During the summer, the pile does not need much. Occasional turning and watering provide oxygen and moisture to the micro-organisms.

Sifting the compost?

You might need to sift the finished compost if it still contains some unbroken materials. While this is a personal preference, it is easier to work with uniformly-looing compost than with a chunky one. Also, the decomposition never stops, which may rob the plants of the nitrogen they need.

If sifting a small amount of compost, a dollar store wire bin can do the job. Otherwise, you can make one out of a wooden frame and wire cloth.

Is compost a soil amendment or a fertilizer?

Compost is rich in nitrogen, phosphorus, and potassium, yet, that does not make it a fertilizer. That’s because it lacks other nutrients to qualify as such. However, adding it to the soil feeds its living organisms, which provide the necessary nutrients.

Leaf mold compost

Leaf mold is the byproduct of leaf decomposition. Gardeners use it as a soil amendment or a seed-starting medium.

What is leaf mold?

Leaf mold is compost made only from leaves. Like compost, it improves soil’s water retention, reducing runoffs during torrential rains.

How To Make Leaf Mold?

There are two common ways to make leaf mold.

A- Making leaf mold using plastic bags

  1. Collect leaves.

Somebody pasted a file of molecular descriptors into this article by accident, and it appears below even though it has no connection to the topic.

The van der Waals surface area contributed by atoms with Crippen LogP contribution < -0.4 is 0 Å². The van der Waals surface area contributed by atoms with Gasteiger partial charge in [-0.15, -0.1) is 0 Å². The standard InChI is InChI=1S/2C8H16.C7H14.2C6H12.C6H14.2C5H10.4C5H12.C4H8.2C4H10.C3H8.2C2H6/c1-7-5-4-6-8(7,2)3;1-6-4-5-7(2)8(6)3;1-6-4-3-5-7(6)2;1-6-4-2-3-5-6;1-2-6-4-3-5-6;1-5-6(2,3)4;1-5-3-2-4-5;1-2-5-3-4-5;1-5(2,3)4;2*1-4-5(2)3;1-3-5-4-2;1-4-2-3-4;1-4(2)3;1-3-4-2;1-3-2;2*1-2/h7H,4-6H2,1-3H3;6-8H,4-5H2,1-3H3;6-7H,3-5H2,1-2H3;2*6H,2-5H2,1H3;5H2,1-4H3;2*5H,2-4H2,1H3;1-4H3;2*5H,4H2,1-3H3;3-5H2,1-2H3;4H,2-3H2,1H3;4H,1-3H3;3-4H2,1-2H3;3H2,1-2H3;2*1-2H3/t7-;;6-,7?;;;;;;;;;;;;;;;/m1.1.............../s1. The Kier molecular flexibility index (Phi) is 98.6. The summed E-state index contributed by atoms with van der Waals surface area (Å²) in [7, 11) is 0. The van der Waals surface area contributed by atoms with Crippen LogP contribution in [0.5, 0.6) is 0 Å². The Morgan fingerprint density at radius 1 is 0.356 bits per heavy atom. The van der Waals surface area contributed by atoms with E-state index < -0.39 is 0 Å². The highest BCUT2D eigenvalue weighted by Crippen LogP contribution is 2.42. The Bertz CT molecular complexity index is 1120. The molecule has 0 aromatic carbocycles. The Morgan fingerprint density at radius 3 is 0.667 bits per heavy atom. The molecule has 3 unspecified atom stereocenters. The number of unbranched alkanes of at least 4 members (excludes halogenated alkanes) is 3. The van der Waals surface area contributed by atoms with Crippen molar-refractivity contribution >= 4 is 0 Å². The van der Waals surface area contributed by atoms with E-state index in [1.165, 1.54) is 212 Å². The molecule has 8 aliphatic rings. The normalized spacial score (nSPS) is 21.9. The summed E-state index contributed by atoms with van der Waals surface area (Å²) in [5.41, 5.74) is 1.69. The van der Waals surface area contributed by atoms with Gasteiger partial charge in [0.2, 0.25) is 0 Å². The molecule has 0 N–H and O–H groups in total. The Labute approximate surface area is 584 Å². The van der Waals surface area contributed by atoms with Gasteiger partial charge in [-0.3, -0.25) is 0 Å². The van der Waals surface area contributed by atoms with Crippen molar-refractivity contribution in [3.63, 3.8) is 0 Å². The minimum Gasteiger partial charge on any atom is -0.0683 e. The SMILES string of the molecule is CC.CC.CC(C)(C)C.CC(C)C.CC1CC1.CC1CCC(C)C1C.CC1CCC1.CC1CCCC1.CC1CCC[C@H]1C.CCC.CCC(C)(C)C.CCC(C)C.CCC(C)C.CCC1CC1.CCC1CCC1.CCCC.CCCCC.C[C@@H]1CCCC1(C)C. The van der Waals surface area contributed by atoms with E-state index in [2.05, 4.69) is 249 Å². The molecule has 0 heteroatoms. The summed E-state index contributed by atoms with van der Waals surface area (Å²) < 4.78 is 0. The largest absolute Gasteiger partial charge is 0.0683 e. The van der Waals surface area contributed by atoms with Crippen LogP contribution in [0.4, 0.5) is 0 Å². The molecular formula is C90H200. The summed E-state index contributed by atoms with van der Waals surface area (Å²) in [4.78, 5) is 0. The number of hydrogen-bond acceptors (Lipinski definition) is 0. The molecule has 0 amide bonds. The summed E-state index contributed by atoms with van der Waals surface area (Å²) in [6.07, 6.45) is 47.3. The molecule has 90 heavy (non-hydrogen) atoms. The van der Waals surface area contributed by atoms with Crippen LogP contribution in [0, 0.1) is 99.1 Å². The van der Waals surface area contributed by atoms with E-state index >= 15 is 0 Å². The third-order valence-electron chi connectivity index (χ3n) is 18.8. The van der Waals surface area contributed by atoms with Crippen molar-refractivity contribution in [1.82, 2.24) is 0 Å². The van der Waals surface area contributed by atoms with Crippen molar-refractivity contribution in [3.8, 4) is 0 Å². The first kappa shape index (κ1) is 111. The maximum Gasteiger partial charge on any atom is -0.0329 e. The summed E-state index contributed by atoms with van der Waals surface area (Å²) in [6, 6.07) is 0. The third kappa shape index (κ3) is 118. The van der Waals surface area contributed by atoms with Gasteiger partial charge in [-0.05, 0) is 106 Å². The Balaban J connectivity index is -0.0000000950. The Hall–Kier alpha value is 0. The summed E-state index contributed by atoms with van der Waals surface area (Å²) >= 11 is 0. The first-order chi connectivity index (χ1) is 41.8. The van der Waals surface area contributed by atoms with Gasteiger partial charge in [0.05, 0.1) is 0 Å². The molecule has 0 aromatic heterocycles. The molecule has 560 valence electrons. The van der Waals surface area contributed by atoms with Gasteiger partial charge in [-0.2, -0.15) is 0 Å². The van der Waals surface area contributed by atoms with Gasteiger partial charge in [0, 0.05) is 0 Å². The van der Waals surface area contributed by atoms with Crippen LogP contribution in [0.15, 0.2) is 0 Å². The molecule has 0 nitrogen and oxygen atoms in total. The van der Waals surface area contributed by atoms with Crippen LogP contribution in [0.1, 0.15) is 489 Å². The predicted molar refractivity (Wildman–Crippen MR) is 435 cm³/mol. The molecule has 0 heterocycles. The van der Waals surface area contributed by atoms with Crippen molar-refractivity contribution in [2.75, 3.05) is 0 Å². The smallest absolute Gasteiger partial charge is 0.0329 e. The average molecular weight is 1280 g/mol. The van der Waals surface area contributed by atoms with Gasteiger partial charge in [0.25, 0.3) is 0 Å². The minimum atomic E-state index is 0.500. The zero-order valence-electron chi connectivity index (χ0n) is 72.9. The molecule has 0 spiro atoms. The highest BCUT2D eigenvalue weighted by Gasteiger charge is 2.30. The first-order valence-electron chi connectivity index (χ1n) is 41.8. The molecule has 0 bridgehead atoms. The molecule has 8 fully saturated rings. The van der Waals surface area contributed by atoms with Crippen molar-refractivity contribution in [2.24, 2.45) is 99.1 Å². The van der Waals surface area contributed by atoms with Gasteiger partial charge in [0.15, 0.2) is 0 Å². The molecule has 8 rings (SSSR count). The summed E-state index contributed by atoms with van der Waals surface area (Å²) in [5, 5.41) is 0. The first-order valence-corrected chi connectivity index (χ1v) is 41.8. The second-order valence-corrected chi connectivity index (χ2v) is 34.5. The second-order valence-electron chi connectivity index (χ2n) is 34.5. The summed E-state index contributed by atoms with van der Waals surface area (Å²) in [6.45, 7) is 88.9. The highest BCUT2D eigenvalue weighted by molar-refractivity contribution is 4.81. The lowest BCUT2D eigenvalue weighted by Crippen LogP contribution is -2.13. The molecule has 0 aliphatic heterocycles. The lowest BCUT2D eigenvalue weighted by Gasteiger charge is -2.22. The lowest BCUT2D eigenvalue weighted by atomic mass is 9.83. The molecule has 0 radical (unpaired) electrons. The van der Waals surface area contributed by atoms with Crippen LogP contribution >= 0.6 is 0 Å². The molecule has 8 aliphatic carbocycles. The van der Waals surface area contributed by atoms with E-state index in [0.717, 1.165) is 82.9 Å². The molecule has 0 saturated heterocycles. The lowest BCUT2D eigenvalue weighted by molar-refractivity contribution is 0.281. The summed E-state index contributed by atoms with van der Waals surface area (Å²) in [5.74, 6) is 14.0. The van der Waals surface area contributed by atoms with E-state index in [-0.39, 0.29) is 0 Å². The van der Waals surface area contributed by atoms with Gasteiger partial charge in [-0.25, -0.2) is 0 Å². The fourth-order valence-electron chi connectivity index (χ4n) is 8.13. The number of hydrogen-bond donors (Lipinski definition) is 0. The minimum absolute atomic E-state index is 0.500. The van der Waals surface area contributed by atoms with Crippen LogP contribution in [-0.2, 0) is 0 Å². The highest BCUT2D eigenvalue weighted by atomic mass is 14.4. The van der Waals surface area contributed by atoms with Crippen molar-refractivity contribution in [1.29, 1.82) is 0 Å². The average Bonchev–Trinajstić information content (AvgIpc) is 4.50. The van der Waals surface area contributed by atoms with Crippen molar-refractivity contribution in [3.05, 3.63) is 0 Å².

2. Shred the leaves into smaller pieces using a shredder, lawnmower, or a leaf vacuum.
  3. Fill up heavy-duty plastic bags with the shredded leaves.
  4. Water the leaves as you add them to the bag.
  5. Once filled, tie the bag.
  6. Poke as many holes as possible in the bag, using a garden fork to provide air.
  7. Set the bags in a shady spot for a year or so. Keep checking on it to add more water or air.

b- Making leaf mold using a wire bin

  1. Collect leaves.
  2. Shred the leaves into smaller pieces using a shredder, lawnmower, or a leaf vacuum.
  3. Make a bin using chicken wire or buy one that is already made.
  4. Fill the bin with the shredded leaves.
  5. Water the leaves to provide moisture.
  6. Leave the bin alone for a few months, checking on it occasionally. Add water if the weather is too dry.

How to Use Leaf Mold?

There are a few ways to use leaf mold in the garden.

  1. Use it to mulch around trees and other plants.
  2. Sift the leaf mold into its finest part. Then add it to the seed starting mix.
  3. Leaf mold is a good soil conditioner.

What can go wrong with compost?

1- Bad Odors coming out of the compost